Rationale Behind Request for AQIs on Quality Control Project
In their comment letter on the quality control proposal, members of IAG said that their views were formulated based on how well the proposal would meet investors’ needs as provided by the auditor’s opinion on financial statements.
“A standard for a quality control management system for independent auditors should establish and include objectives for the system and discuss the benefit for investors,” IAG wrote.
Today, auditors opine on whether financial statements were fairly presented or not. They also disclose critical audit matters on auditor’s reports. But IAG noted that investors need more than that. They must have information to figure out whether the audit was performed “capably” so that they can better make decisions about whether the current auditor should continue or not during a company’s annual meeting votes. IAG said that having more information about the capability of auditors is also important for the election of audit committee chairs or members.
“Most importantly, such information provides investors with a level of confidence in the financial statements of companies in which they invest,” IAG wrote. “Their level of confidence in the financial statements has a bearing on the prices they will be willing to pay or demand for investments.”
The advisory panel believes a robust system of quality control can help provide information about engagement-specific audit quality to investors if the information is quantified and communicated publicly.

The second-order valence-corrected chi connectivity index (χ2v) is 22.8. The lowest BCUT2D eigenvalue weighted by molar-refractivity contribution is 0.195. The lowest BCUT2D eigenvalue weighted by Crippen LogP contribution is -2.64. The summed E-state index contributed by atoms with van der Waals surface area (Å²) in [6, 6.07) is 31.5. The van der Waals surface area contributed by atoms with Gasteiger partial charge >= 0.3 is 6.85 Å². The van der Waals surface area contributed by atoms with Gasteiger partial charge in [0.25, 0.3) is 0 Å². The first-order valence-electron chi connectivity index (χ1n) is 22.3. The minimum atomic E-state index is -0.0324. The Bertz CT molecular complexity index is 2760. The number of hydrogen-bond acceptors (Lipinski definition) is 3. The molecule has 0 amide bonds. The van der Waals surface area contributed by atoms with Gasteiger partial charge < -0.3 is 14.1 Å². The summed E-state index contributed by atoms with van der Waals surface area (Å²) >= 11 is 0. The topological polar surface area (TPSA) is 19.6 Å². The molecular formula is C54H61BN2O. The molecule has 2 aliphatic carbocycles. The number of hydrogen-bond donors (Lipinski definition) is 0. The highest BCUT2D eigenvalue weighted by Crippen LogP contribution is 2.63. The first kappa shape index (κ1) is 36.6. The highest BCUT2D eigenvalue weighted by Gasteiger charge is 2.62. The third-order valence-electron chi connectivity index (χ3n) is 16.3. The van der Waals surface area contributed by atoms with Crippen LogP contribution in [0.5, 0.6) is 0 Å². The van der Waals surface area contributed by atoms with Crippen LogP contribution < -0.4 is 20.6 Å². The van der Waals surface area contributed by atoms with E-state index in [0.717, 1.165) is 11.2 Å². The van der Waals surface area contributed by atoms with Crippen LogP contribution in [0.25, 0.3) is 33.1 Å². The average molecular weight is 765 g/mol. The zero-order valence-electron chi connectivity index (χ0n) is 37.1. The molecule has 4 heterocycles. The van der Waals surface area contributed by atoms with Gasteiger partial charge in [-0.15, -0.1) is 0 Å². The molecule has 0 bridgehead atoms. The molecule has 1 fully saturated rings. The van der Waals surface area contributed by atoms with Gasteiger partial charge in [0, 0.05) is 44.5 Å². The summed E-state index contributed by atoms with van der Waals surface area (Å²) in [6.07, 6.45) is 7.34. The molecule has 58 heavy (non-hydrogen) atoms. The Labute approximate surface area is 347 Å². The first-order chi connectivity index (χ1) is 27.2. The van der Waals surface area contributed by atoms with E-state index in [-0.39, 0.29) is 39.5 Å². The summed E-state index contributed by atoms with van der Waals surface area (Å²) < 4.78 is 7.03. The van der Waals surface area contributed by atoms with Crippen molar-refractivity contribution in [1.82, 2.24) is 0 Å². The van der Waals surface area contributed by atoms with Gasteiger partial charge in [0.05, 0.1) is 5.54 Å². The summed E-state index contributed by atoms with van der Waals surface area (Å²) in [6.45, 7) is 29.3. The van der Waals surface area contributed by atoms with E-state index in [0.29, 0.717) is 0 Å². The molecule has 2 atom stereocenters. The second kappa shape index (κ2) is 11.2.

“We see no evidence of this in the Proposal,” IAG stated. In particular, its members want AQIs at audited company level, audit firm office level and the audit firm level.
“Perhaps because there are no required quantified audit quality indicators, we see no new information in the Proposal that would be transmitted to investors,” IAG noted. “In fulfilling their duty to oversee audit committees and vote on the ratification of their appointment of auditors, investors should be provided with information about the quality of audits at the engagement level.”
PCAOB Gets Failing Grade on Proposal?
In the meantime, the group had several other criticisms about the proposal, and it did not hold back in expressing its disappointment.
For example, the panel wrote that the “proposal has been formulated without any apparent assessment of current practice. It seems to have been developed in a vacuum. Without an assessment of what is working or not working effectively in current practice, we believe the proposal may miss quality control attributes that need attention.”
And IAG was not alone in sharing criticisms with the audit regulatory board. While comment letters from the auditing profession used more tempered language, they also had plenty of suggestions, which obviously do not always align with what investors want.
The Center for Audit Quality (CAQ), an affiliate of the AICPA, wrote that the proposal is too prescriptive without providing commensurate benefit to audit quality. The views expressed by the CAQ largely reflect what audit firms believe as it represents accounting firms that have public company audit clients.
“The volume of prescriptive requirements, such as specified quality responses, make the standard inherently less scalable,” the CAQ wrote.
This article originally appeared in the Feb. 22, 2023 edition of Accounting & Compliance Alert, available on Checkpoint.